Ulrika Sparre: EAR TO THE GROUND

2 October–22 November 2020

Image: Installation view, "Ear To The Ground", Ulrika Sparre. Credit: Lou Mouw
Image: Installation view, "Ear To The Ground", Ulrika Sparre. Credit: Lou Mouw
Image: Installation view, "Ear To The Ground", Ulrika Sparre. Credit: Lou Mouw
Image: Installation view, "Ear To The Ground", Ulrika Sparre. Credit: Lou Mouw
Image: Installation view, "Ear To The Ground", Ulrika Sparre. Credit: Lou Mouw
Film still from Ear To The Ground, (wandering rocks), Ulrika Sparre
Ear to the ground (wandering rocks), Ulrika Sparre

Consider a stone. It is earth and time compressed. A slow and continual exertion of pressure, a solidifying under the weight and mass of material that comes from and makes up the earth. Of time itself.

A desert, a stone, traces of time. Can we see time? Can we feel time? Or is it something to be heard?
Ulrika Sparre works with stones and their qualities. In her work she focuses on specific characteristics of stones to open up the spectre of time widely. Stones have their own temporalities, a longevity unthinkable for humankind: they were here before us and will continue to be here after us. Amongst their seams and fault lines we can perceive glints and glimpses of past realities, histories sedimented and pressed together. Stones and minerals explain –quietly– something about life. Ulrika Sparre decided to listen actively to them.

Listening to stones allows a secret language to appear; every stone presents a certain type of sound and a certain vibration. Using contact microphones, Ulrika Sparre selects places far away from the marks of human civilization and puts her ear to the ground. The inner sounds of the stones come to us as a lost language, as a slow continuity and earthly rhythm. Vibrations and temporalities, waves in the form of sound or light.

The exhibition presents a film, sculptural works and also hides some stones within its structure. Not everything can be seen, it’s also a question of attention. In her film we can observe a landscape and some of its details; we can appreciate the abstract and physical aspect of this specific landscape. Through the film, we hear the sound of the stones while Ulrika Sparre is listening them. Sound surrounds our bodies and it is through sound that another form of communication is established.

If the romantic position of art’s relation to landscape was based on distant observation and admiration, contemporary art has offered several ways of interaction. Land art put the human gesture on earth with a sculptural presence defined by the conditions of a place. One possible history of land art has a parallelism with the colonial approach to discovered land: one decides to respond not just on a physical level to the earth, but also on the way to perceive a space; your view will define what was there, your hand will create the vocabulary and history of a site. Land art’s grand gestures have been the base for an almost theological construction of Olympic proportions, with sculptural forms and monumental expressions placed upon or created out of the landscape: Robert Smithson, Richard Long, Walter de Maria or Christo were writing on nature, ‘civilizing’ landscapes to become culture. On another discursive line we could mention Ana Mendieta, Nancy Holt or Fina Miralles with a more subtle approach to spaces, with the body as a medium, with perception and subjectivity as connectors, with fragility and proximity as guidelines. To this lineage, Ulrika Sparre brings subjectivity and the act of listening. To listen shows a desire for understanding, offers a time and a pause, a hand and a caress.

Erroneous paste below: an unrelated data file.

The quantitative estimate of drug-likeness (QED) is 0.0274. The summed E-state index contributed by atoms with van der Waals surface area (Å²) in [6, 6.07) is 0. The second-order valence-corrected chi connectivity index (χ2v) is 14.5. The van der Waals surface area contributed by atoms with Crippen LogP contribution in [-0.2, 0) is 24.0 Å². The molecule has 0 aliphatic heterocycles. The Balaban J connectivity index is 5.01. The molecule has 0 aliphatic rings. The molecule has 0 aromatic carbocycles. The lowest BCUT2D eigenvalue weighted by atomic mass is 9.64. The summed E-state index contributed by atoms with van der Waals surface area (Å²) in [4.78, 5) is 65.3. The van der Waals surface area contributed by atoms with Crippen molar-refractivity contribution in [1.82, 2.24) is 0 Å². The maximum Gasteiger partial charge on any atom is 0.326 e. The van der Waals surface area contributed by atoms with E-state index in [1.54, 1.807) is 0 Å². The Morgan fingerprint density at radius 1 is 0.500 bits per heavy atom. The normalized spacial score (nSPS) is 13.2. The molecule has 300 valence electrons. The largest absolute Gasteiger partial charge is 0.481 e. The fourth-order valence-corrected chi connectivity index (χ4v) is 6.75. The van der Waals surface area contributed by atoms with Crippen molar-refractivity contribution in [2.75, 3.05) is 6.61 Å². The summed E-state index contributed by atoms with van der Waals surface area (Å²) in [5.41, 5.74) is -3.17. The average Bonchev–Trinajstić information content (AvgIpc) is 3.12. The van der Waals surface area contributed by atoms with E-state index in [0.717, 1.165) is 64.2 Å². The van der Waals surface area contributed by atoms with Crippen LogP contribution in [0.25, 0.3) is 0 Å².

Creating a connection between two temporal situations, drawing together artistic practices of the 70s and today through two figures who share a similar way of seeing, the exhibition will present a new film and production by Ulrika Sparre together with historical material from Fina Miralles (Spain, 1950). Fina Miralles was one of the Catalan conceptual artists working with social and political critique, identity and nature in the context of the end of the Franco dictatorship in Spain. She participated at La Biennale di Venezia in 1978.

Ulrika Sparre (b. 1974) lives and works in Stockholm. She received her education at Konstfack and Gerrit Rietveld Academie in the Netherlands. She works with installation, sculpture, photography, film, performance and sound. Her work has been shown at Färgfabriken in Stockholm, Reykjavik Art Museum, Haninge Konsthall, Artipelag and Interaktiva Institutet, among others. During fall 2020, Ulrika Sparre participates in the exhibition Norðrið (North) at Listasafn Árnesinga. In 2020, she published the book “Ear to the ground” with Art & Theory Publishing. The publication takes the reader on a visual journey, providing an overview of the artworks, photographs, and material collected throughout Sparre’s project of the same name and features essays by Johan Redin, Sue Spaid, Virginia MacKenny, Virginia Marano, and Jacquelyn Davis, as well as an interview between the artist and Marti Manen. Read more on the artist’s website.

Exhibition Program

Talk: Artist talk with Ulrika Sparre, followed by book presentation of Ear To The Ground, Art&Theory Publishing
Fri 16 October, 17:30

Podcast: Listening to the stones, with Sue Spaid and Ulrika Sparre
Index podcast n.09

One to One with Ulrika Sparre
Sun 15 November, 12:00–15:00